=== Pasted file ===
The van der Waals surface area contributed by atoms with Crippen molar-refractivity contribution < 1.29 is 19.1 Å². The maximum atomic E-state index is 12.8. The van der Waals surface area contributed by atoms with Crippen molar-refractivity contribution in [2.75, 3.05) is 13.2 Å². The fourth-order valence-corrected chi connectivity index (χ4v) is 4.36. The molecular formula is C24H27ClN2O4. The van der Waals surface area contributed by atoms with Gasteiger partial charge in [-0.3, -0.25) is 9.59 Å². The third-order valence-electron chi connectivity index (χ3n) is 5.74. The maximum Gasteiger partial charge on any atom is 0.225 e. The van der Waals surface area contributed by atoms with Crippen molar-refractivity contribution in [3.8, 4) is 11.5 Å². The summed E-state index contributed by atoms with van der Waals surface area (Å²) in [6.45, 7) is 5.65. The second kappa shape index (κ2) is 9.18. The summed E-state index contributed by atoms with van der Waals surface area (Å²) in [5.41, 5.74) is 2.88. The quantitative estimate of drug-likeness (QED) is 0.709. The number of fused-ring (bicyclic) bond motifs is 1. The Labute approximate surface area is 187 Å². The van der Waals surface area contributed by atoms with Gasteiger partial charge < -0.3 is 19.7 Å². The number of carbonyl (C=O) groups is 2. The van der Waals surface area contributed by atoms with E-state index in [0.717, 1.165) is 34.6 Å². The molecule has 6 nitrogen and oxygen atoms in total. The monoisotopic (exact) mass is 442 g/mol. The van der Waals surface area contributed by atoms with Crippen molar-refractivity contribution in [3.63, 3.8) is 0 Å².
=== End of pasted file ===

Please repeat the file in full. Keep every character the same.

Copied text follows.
The van der Waals surface area contributed by atoms with Crippen molar-refractivity contribution < 1.29 is 19.1 Å². The maximum atomic E-state index is 12.8. The van der Waals surface area contributed by atoms with Crippen molar-refractivity contribution in [2.75, 3.05) is 13.2 Å². The fourth-order valence-corrected chi connectivity index (χ4v) is 4.36. The molecular formula is C24H27ClN2O4. The van der Waals surface area contributed by atoms with Gasteiger partial charge in [-0.3, -0.25) is 9.59 Å². The third-order valence-electron chi connectivity index (χ3n) is 5.74. The maximum Gasteiger partial charge on any atom is 0.225 e. The van der Waals surface area contributed by atoms with Crippen molar-refractivity contribution in [3.8, 4) is 11.5 Å². The summed E-state index contributed by atoms with van der Waals surface area (Å²) in [6.45, 7) is 5.65. The second kappa shape index (κ2) is 9.18. The summed E-state index contributed by atoms with van der Waals surface area (Å²) in [5.41, 5.74) is 2.88. The quantitative estimate of drug-likeness (QED) is 0.709. The number of fused-ring (bicyclic) bond motifs is 1. The Labute approximate surface area is 187 Å². The van der Waals surface area contributed by atoms with Gasteiger partial charge < -0.3 is 19.7 Å². The number of carbonyl (C=O) groups is 2. The van der Waals surface area contributed by atoms with E-state index in [0.717, 1.165) is 34.6 Å². The molecule has 6 nitrogen and oxygen atoms in total. The monoisotopic (exact) mass is 442 g/mol. The van der Waals surface area contributed by atoms with Crippen molar-refractivity contribution in [3.63, 3.8) is 0 Å².